Since his electric, injury-shortened rookie season, Braves shortstop Andrelton Simmons has established himself the top defensive player in baseball -- by a wide margin. In terms of advanced metrics dating back to the 2012 season, Simmons' 113 defensive runs saved are so far out in front of the next-closest player (Jason Hayward, 89) that a hypothetical player posting the difference between the two would rank 25th overall over that span.
Simmons is baseball's preeminent defensive guru, and while Tampa Bay center fielder Kevin Kiermaier is making a run at the throne, the 26-year-old Braves shortstop has longevity on his side.
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With this history serving as the backdrop, Simmons was surprisingly left off the 2015 National League Gold Glove team as Giants shortstop Brandon Crawford snapped the Braves standout's two-year reign on Tuesday night. The numbers did not support the selection -- and with advanced metrics accounting for 25 percent of the vote, this is notable. Simmons once again led all NL players in defensive runs saved at a premium position, finishing as MLB's distant second behind Kiermaier's absurd acrobatics in Tampa Bay's outfield.
If any player on the ballot deserved the benefit of the doubt, it was Andrelton Simmons.
Equally important, however, is this point: Crawford is a deserving winner.
This is not an egregious oversight by the voting body that hands down Gold Glove honors, of which it has made several in recent years. The Giants shortstop pieced together an outstanding fifth season, both at the plate and in the field, hitting .256/.321/.462 with 21 homers, finishing top-25 in wins above replacement among position players and tallying 20 runs saved. That last mark is most relevant for the Simmons-Crawford debate. Here's how the two stacked up:
Simmons: 25 defensive runs saved in 1,279 1/3 innings
Crawford: 20 defensive runs saved in 1,200 1/3 innings
Two fairly comparable seasons when calculating a useful, albeit less-than-perfect, statistic. Crawford is the first player not named "Andrelton Simmons" to post a 20-plus DRS season since 2012. (Of note: Diamondbacks shortstop Nick Ahmed, a former Braves prospect, equalled Crawford's mark this season. It was the first time since 2006 that three shortstops in the same league posted 20 or more runs saved.) Simmons was his typical spectacular self with the glove -- Crawford and Ahmed were similarly great as well, giving Simmons his first true competition over the past three years.
The National League shortstop position isn't close to the most curious selection on the ballot. Houston star Jose Altuve won the AL Gold Glove at second base, despite finishing 16 defensive runs saved behind Ian Kinsler of the Tigers. Even with the opposite shortstop award, Kansas City's Alcides Escobar won the award despite costing his team one run over the course of the season. Essentially, if any of the three NL challengers were in the American League, they would (or should) have been runaway winners.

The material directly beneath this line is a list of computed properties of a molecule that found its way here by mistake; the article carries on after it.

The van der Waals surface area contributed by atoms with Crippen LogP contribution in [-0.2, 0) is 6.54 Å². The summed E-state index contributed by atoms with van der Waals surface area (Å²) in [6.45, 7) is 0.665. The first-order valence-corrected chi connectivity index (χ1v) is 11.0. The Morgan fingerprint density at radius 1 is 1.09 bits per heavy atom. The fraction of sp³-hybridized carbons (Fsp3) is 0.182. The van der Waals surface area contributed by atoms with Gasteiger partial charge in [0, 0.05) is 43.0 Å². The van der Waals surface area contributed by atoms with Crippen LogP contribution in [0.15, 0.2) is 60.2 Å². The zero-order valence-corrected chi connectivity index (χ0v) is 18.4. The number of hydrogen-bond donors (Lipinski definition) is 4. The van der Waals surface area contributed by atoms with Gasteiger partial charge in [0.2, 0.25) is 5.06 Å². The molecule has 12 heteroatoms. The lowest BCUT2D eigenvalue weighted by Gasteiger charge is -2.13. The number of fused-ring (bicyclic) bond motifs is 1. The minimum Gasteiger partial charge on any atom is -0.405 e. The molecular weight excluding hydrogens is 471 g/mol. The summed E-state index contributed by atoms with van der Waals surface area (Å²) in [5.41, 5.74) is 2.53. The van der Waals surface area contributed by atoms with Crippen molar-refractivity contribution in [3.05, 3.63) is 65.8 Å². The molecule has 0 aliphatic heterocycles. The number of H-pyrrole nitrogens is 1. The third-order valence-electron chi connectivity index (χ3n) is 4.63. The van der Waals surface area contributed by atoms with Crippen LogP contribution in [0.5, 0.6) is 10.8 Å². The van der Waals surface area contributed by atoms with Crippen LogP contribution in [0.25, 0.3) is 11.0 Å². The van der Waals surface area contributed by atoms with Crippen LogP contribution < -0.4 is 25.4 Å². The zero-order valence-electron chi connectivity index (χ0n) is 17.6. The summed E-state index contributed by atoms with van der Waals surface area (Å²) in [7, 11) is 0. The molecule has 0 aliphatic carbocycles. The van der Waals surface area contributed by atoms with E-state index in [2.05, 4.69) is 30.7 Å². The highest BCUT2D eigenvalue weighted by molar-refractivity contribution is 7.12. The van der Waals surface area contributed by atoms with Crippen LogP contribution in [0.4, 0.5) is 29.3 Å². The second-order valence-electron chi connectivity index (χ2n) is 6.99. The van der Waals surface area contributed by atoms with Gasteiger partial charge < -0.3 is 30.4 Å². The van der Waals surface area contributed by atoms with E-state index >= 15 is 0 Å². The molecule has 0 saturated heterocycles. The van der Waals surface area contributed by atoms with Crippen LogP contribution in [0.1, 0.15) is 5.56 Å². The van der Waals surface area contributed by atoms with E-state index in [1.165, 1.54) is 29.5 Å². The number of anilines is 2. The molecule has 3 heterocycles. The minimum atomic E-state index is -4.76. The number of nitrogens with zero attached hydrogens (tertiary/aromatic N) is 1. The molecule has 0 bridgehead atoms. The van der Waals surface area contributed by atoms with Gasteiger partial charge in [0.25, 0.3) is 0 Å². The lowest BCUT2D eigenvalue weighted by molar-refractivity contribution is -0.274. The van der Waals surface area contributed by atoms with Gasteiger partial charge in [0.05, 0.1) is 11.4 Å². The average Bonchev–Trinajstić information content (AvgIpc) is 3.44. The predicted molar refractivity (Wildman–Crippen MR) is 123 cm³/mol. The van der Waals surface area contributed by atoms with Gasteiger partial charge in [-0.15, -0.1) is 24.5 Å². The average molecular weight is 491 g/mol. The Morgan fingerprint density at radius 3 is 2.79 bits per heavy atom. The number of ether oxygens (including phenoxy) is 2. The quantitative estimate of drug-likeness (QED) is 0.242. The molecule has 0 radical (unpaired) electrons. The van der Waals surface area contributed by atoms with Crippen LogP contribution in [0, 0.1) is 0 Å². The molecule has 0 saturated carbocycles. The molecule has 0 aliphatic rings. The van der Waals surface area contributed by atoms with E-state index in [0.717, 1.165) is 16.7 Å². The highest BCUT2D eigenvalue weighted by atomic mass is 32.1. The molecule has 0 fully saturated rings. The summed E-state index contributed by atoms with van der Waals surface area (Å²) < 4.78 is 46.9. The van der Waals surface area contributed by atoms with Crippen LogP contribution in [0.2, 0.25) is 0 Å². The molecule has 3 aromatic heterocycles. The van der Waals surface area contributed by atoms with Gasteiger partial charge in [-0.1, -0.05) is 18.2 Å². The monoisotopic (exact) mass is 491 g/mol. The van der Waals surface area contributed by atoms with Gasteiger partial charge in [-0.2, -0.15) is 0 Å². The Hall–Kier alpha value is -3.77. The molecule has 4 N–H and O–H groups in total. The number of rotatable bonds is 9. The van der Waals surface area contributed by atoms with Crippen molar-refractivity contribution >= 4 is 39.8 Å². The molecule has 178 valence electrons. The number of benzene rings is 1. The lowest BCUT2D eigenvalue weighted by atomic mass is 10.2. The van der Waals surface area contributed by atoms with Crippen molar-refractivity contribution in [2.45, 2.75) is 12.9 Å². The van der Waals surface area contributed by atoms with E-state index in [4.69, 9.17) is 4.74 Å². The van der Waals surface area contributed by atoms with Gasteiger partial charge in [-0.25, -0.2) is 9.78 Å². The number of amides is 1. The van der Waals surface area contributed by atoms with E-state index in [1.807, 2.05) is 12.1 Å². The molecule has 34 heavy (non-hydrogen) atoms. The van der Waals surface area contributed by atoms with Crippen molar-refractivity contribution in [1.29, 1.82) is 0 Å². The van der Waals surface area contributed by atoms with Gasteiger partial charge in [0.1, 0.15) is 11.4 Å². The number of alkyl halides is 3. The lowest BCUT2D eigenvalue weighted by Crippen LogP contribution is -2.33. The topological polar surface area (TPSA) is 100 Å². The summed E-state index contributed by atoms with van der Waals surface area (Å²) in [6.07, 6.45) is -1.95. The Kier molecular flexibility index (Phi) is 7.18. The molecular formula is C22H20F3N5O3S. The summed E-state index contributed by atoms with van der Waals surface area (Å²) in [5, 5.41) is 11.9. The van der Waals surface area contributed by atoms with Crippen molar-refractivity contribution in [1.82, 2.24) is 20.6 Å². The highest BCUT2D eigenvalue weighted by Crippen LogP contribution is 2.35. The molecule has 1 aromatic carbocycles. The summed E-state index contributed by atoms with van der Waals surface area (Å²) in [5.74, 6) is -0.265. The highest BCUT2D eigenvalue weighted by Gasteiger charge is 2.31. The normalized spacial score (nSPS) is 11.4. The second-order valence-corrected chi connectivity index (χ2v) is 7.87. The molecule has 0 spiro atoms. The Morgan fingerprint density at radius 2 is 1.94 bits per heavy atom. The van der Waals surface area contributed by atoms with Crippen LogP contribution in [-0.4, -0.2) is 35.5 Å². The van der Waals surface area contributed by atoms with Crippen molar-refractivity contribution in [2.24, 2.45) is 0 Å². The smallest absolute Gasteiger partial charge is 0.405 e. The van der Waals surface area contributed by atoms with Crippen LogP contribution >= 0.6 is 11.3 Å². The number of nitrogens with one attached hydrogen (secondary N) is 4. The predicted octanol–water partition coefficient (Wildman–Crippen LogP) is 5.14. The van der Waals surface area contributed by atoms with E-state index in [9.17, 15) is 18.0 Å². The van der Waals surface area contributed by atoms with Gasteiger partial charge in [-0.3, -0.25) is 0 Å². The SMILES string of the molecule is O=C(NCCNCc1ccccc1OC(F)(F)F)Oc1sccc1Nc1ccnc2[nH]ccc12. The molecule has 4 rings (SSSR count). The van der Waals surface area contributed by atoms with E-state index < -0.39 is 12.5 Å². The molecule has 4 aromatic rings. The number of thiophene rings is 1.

(Keep in mind: The Braves were quick to point to Nick Markakis' AL Gold Glove with the Orioles after signing him last offseason, but his numbers lagged far, far behind the likes of Kiermaier, Daniel Nava (Red Sox), Lorenzo Cain (Royals), Brock Holt (Red Sox), etc. In short, as Mike Trout's trophy case can attest, the player with the best numbers doesn't always walk away with the award.)
There is a sense of denying history here.
Three straight Gold Gloves at shortstop would have put Simmons in hardware-based company with the likes of J.J. Hardy, Jimmy Rollins, Derek Jeter, Omar Vizquel, Tony Fernández, Mark Belanger, Ray Ordóñez, Barry Larkin, Dave Concepción and, the reigning king of such conversations, Ozzie Smith. Many of those names rattled off their runs in the pre-sabermetric era -- Jeter, in particular, benefitted from judging defensive players based primarily off fielding percentage and jump throws -- but, all in all, Andrelton Simmons deserves to be included in that elite group. His numbers more than back that up.
But Brandon Crawford is a deserving member of the Gold Glove fraternity, too. Those two statements are not mutually exclusive.
The biggest problem for Simmons' Gold Glove streak was not the award's voting body, it was the fact that he played in the ultra-competitive National League.